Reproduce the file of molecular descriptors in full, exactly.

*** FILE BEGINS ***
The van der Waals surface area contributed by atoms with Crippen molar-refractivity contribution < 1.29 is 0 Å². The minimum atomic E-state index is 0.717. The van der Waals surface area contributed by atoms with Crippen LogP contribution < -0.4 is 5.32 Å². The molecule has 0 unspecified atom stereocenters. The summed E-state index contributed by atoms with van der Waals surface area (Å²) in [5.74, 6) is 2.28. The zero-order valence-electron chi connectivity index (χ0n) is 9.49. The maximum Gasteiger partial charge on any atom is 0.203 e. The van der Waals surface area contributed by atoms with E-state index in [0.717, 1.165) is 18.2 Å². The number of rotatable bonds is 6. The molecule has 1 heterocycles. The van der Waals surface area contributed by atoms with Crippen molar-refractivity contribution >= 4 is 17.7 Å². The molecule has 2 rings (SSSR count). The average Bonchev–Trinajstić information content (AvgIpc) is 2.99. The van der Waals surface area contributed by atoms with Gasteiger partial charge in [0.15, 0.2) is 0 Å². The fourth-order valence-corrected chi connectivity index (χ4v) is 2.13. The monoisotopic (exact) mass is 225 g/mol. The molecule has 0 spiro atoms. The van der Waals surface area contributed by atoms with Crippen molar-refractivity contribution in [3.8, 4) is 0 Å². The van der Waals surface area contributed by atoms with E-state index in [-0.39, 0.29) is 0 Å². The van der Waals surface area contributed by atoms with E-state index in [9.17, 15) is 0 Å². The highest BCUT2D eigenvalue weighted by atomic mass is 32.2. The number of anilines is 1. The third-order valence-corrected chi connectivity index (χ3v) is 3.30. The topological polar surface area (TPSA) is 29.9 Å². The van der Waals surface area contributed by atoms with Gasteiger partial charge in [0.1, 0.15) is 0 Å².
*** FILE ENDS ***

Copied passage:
The van der Waals surface area contributed by atoms with Crippen molar-refractivity contribution < 1.29 is 0 Å². The minimum atomic E-state index is 0.717. The van der Waals surface area contributed by atoms with Crippen LogP contribution < -0.4 is 5.32 Å². The molecule has 0 unspecified atom stereocenters. The summed E-state index contributed by atoms with van der Waals surface area (Å²) in [5.74, 6) is 2.28. The zero-order valence-electron chi connectivity index (χ0n) is 9.49. The maximum Gasteiger partial charge on any atom is 0.203 e. The van der Waals surface area contributed by atoms with E-state index in [0.717, 1.165) is 18.2 Å². The number of rotatable bonds is 6. The molecule has 1 heterocycles. The van der Waals surface area contributed by atoms with Crippen molar-refractivity contribution >= 4 is 17.7 Å². The molecule has 2 rings (SSSR count). The average Bonchev–Trinajstić information content (AvgIpc) is 2.99. The van der Waals surface area contributed by atoms with Gasteiger partial charge in [0.15, 0.2) is 0 Å². The fourth-order valence-corrected chi connectivity index (χ4v) is 2.13. The monoisotopic (exact) mass is 225 g/mol. The molecule has 0 spiro atoms. The van der Waals surface area contributed by atoms with Crippen molar-refractivity contribution in [3.8, 4) is 0 Å². The van der Waals surface area contributed by atoms with E-state index in [-0.39, 0.29) is 0 Å². The van der Waals surface area contributed by atoms with E-state index in [9.17, 15) is 0 Å². The highest BCUT2D eigenvalue weighted by atomic mass is 32.2. The number of anilines is 1. The third-order valence-corrected chi connectivity index (χ3v) is 3.30. The topological polar surface area (TPSA) is 29.9 Å². The van der Waals surface area contributed by atoms with Gasteiger partial charge in [0.1, 0.15) is 0 Å².